Training the Curl for Increased Performance and Injury Prevention
Bicep Curls for Increased Performance and Injury Prevention
The first part of the title of this post might sound like the biggest oxymoron ever stated.
After all, what in the world can Curls possibly do for your performance?
I am about to line all that up for you right now.
You see, for the last few weeks I have been working on a project that will come out soon about arm training, and during all of the preparation, I have been trying out new things with my arm training, new lifts, new variations, and new modifications, etc…
Because I have been “studying” arms so much, I have been putting in more time training the arms, and also as a result, they have gotten stronger, and I have also seen excellent results in other parts of my training, especially my Pull-up work.
What Have I Been Doing
Now, I am not down there hitting arms for 2 hours straight, multiple times a week, but it is safe to say I am doing arm training at least once a week every single week for the past month and a half, AND on some occasions I have hit them twice in the same week.
Also, I am not just down in the gym banging away on Bicep work. The Triceps makes up far more of the upper arm than the Biceps, so a lot of my arm work has been Triceps based, but I am also getting my fair share of Bicep work in.
In addition to all of this experimentation and manipulating my arm training, there has been one additional training factor that seems to have been very beneficial, and that is, surprisingly enough, testing myself in the 1 Rep Max Dumbbell Curl.
I first started doing this when Josh Dale introduced the Rob Vigeant Dumbbell Curl Challenge, which was to lift 100-lbs in strict fashion on the dumbbell curl. I thought this would be fun, so I tried it out and to my surprise I was able to get a 75-lb Curl. It is hard to believe that it was almost a year ago when this challenge came out.
When my long-time friend Kyle trained with me earlier this summer, we tried out the Max Dumbbell Curl just for fun, and I was happy to see that I had retained much of my strength, even after several months where I did not try a max curl.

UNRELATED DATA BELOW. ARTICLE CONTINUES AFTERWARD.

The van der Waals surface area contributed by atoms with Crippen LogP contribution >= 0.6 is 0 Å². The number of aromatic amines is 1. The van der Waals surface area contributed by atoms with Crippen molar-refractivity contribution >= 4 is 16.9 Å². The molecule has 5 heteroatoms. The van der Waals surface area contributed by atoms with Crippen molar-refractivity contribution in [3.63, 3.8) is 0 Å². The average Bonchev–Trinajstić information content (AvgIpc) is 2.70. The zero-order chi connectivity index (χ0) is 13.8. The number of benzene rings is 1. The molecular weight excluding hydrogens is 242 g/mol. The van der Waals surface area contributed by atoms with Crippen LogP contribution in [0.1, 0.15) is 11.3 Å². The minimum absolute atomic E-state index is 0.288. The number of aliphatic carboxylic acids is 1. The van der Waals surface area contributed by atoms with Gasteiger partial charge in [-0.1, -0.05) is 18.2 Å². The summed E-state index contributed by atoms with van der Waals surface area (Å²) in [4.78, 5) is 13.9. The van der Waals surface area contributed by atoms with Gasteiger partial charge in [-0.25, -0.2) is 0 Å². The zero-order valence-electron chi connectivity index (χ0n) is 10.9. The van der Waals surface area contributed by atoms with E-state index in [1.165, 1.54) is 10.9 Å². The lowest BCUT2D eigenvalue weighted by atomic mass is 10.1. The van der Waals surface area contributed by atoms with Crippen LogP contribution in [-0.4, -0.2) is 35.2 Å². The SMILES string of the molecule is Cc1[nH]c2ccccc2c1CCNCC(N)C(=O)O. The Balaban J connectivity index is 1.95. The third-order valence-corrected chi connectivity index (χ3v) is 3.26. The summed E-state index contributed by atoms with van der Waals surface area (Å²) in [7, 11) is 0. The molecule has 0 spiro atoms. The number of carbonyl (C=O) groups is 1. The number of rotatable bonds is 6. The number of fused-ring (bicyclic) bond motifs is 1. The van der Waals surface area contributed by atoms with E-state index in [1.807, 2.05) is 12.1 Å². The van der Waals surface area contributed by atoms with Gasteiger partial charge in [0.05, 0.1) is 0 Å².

Two weeks ago, I tested myself again for a max lift, this time using a dumbbell with extra weight stuck to it with a magnet. During that workout, I was able to get 84-lbs left handed.
This week, I was able to move my mark up even further, hitting 85.5-lbs.
Other Improvements I Have Seen
Again, the 1RM Dumbbell Curl is not some kind of major focus in my training. There just happens to be a fun challenge list going on right now, and it has served well as a tester for my current Bicep strength.
However, the most important thing about this is not the amount of weight I am putting up in the Bicep Curl – oooh, woopty-doo, right?
The biggest benefit I have seen, and this is where the “Performance” aspect comes in that is reference in the title, has been my Pull-up Performance.
Now, we all know, or at least we should, that the Pull-up is one of the best exercises for building the upper back. It is a great bench mark of strength for athletes, students (scholastic fitness tests) and even the Military incorporates Pull-ups into their testing and training protocols. The Pull-up is or should be a major part of your training.
I have stated before that I do all kinds of versions of the Pull-up, and most recently I have fallen in love with training on the Rogue Dog Bone <= See some of my recent training here. This thing is just a sick piece of training gear. When I started out, I could barely get 2 reps with this thing, but I have been seeing great increases here. Also, my regular Pull-ups are kicking ass as well (I do my conventional pull-ups on Perfect Pullup Handles).
I have been training my conventional Pull-ups with somewhat of a Ladder approach, especially when Kyle is here. He and I will start with one Pull-up apiece and follow one another, each time increasing our rep-count by one repetition, up to 5, and then back down. It looks like this:
Jedd – 1, Kyle – 1
Jedd – 2, Kyle – 2
Jedd – 3, Kyle – 3
Jedd – 4, Kyle – 4
Jedd – 5, Kyle – 5
Jedd – 5, Kyle – 5
Jedd – 4, Kyle – 4
Jedd – 3, Kyle – 3
Jedd – 2, Kyle – 2
Jedd – 1, Kyle – 1
Pretty basic, but also pretty demanding, given the fact that we only rest the amount of time that it takes for us to step away from the Pull-up Bar, and wait for the other guy to finish his reps.
The first time Kyle and I did this, which was in May, I believe, I needed serious spots from him to finish out many of my sets once I hit the 3-rep mark, and up until I got back to the 2-rep mark in the Ladder.
Kyle missed about 2 solid months of training due to a job change, but when he did return, I had only trained this ladder a couple of times on my own, but the day we did this together again, I only needed spots on my last rep during my 4-rep sets and my last two reps during my 5-rep sets.